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Published on March 8th, 2012 | by Lisa McInerney


TV Review: Why You Should Have Watched Got To Dance.

Prodijig won Sky1’s Got To Dance last Sunday night, and half of Ireland was bewildered.

“Another talent show?” the Paddies frowned. “With dancing? When did this happen? Sure I was watching The Voice Of Ir… I mean, I don’t be watching that kind of shite.”

As is right and proper, until a TV talent show actually uncovers something of genuine cultural worth. Not all TV talent show contestants are of the same stuff. Once every fifty insipid, disposable talent show tryhards, you might chance upon a Susan Boyle, or an Ashley Banjo. How these stars are managed is quite another story, and there are occasionally ominous rumblings from those in the know about this casualty, or that binding contract, a cover-up here and a smoke-screen there. The fact remains that sometimes TV talent shows come up with the goods on every possible level.

Got To Dance is one of those shows. I am utterly in love with it.

Got To Dance follows the usual star-mining, crowd-pleasing formula. Auditions are held all over Britain and Ireland for great dance acts, and they perform in front of three seriously hot judges, who choose whether or not to shortlist them for the live semi-finals. The semis and finals are judged by public vote, and whoever garners the most is crowned champion. Simple. At least, you think it would be simple.

There are plenty of TV talent shows whose formats are saturated in controversy. Phone vote botching, cynical grooming of contestants, scripted reactions, fabricated judge spats, utter mistreatment of vulnerable wannabes… these have all contributed to the public’s mistrust of, and – perversely – addiction to, TV talent shows. What’s exciting about Got To Dance is how it sticks to the stated format… how much it actually gets right.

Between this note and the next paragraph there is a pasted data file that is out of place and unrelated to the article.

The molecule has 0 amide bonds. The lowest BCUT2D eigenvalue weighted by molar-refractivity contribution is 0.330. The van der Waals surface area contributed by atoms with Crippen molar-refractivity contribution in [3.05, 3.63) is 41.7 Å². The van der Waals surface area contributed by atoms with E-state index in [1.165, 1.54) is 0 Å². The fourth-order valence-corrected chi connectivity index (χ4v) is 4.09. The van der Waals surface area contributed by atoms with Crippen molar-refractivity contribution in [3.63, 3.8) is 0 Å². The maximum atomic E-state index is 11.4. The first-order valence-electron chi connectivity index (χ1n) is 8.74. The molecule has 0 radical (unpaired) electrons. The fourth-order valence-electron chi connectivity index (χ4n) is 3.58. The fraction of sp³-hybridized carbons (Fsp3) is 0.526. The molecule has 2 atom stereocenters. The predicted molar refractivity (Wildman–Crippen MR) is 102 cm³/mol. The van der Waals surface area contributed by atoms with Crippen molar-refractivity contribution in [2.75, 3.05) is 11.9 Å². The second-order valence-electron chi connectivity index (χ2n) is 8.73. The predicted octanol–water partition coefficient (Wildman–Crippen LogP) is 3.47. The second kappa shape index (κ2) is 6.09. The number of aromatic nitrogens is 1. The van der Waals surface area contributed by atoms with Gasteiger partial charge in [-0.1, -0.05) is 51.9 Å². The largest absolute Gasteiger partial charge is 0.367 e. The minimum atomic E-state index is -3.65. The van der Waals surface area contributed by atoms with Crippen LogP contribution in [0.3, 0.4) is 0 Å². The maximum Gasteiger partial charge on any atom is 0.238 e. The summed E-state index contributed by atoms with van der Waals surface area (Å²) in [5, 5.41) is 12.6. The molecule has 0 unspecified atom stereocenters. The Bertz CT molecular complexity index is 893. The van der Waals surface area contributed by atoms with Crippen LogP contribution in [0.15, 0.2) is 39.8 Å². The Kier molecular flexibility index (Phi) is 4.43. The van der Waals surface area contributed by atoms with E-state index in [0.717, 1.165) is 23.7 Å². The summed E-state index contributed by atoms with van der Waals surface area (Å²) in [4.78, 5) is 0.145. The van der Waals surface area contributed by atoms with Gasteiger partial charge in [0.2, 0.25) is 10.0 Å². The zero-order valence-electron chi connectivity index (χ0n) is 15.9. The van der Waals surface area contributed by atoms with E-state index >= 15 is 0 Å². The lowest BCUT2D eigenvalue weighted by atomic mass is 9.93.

There are no pathetic wrecks brought through to the final stages of the competition so that they can be wacky bait for a braying crowd. The public vote is only open for ten minutes per show, and at 7 cents a call from the Republic of Ireland, taking part won’t break the bank. Davina McCall, who presents, is irreverent and affable, yet gratifyingly prone to emotional involvement in the acts. The three judges – Adam Garcia, Kimberley Wyatt, and Ashley Banjo – are all professional dancers who are simultaneously supportive and honest in their appraisals.

Garcia, a West End star, is a tap dancer. Banjo is best known as the frontman and choreographer of phenomenal street dance crew Diversity, themselves winners of a TV talent show. Wyatt, a former member of over-pimped girl group The Pussycat Dolls, is a sublime ballet and contemporary dancer. Each knows exactly what they’re talking about, and the performers always take precedent over judge banter, rivalry, or any other type of nonsense lesser talent shows will push as entertainment. Each judge performed twice as part of the live final stages of the competition – Ashley with Diversity, and one solo performance from Kimberley and Adam, who then joined up for a duet. No lip syncing involved. Here, have a look: